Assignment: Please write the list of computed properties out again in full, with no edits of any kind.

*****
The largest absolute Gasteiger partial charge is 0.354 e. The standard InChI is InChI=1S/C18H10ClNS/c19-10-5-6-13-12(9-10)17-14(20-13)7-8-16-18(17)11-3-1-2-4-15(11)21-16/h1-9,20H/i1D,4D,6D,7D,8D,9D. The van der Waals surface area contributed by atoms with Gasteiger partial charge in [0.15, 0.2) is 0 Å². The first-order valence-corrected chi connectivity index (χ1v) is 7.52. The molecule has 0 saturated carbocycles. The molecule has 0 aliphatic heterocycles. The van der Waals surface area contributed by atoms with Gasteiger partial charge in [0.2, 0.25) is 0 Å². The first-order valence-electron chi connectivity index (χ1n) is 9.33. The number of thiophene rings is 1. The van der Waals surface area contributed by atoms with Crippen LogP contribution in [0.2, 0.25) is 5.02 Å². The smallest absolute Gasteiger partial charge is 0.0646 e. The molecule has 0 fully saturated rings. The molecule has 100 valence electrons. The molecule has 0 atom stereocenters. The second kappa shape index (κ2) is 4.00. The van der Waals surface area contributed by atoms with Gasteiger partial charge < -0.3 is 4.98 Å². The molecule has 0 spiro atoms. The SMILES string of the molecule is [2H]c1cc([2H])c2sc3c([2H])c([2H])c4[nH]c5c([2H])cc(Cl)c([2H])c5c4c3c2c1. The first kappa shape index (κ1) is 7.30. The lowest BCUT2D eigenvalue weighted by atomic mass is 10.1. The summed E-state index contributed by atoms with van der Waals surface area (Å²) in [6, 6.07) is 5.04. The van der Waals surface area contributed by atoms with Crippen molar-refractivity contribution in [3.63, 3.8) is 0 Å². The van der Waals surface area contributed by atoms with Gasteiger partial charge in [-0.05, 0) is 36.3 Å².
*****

The largest absolute Gasteiger partial charge is 0.354 e. The standard InChI is InChI=1S/C18H10ClNS/c19-10-5-6-13-12(9-10)17-14(20-13)7-8-16-18(17)11-3-1-2-4-15(11)21-16/h1-9,20H/i1D,4D,6D,7D,8D,9D. The van der Waals surface area contributed by atoms with Gasteiger partial charge in [0.15, 0.2) is 0 Å². The first-order valence-corrected chi connectivity index (χ1v) is 7.52. The molecule has 0 saturated carbocycles. The molecule has 0 aliphatic heterocycles. The van der Waals surface area contributed by atoms with Gasteiger partial charge in [0.2, 0.25) is 0 Å². The first-order valence-electron chi connectivity index (χ1n) is 9.33. The number of thiophene rings is 1. The van der Waals surface area contributed by atoms with Crippen LogP contribution in [0.2, 0.25) is 5.02 Å². The smallest absolute Gasteiger partial charge is 0.0646 e. The molecule has 0 fully saturated rings. The molecule has 100 valence electrons. The molecule has 0 atom stereocenters. The second kappa shape index (κ2) is 4.00. The van der Waals surface area contributed by atoms with Gasteiger partial charge < -0.3 is 4.98 Å². The molecule has 0 spiro atoms. The SMILES string of the molecule is [2H]c1cc([2H])c2sc3c([2H])c([2H])c4[nH]c5c([2H])cc(Cl)c([2H])c5c4c3c2c1. The first kappa shape index (κ1) is 7.30. The lowest BCUT2D eigenvalue weighted by atomic mass is 10.1. The summed E-state index contributed by atoms with van der Waals surface area (Å²) in [6, 6.07) is 5.04. The van der Waals surface area contributed by atoms with Crippen molar-refractivity contribution in [3.63, 3.8) is 0 Å². The van der Waals surface area contributed by atoms with Gasteiger partial charge in [-0.05, 0) is 36.3 Å².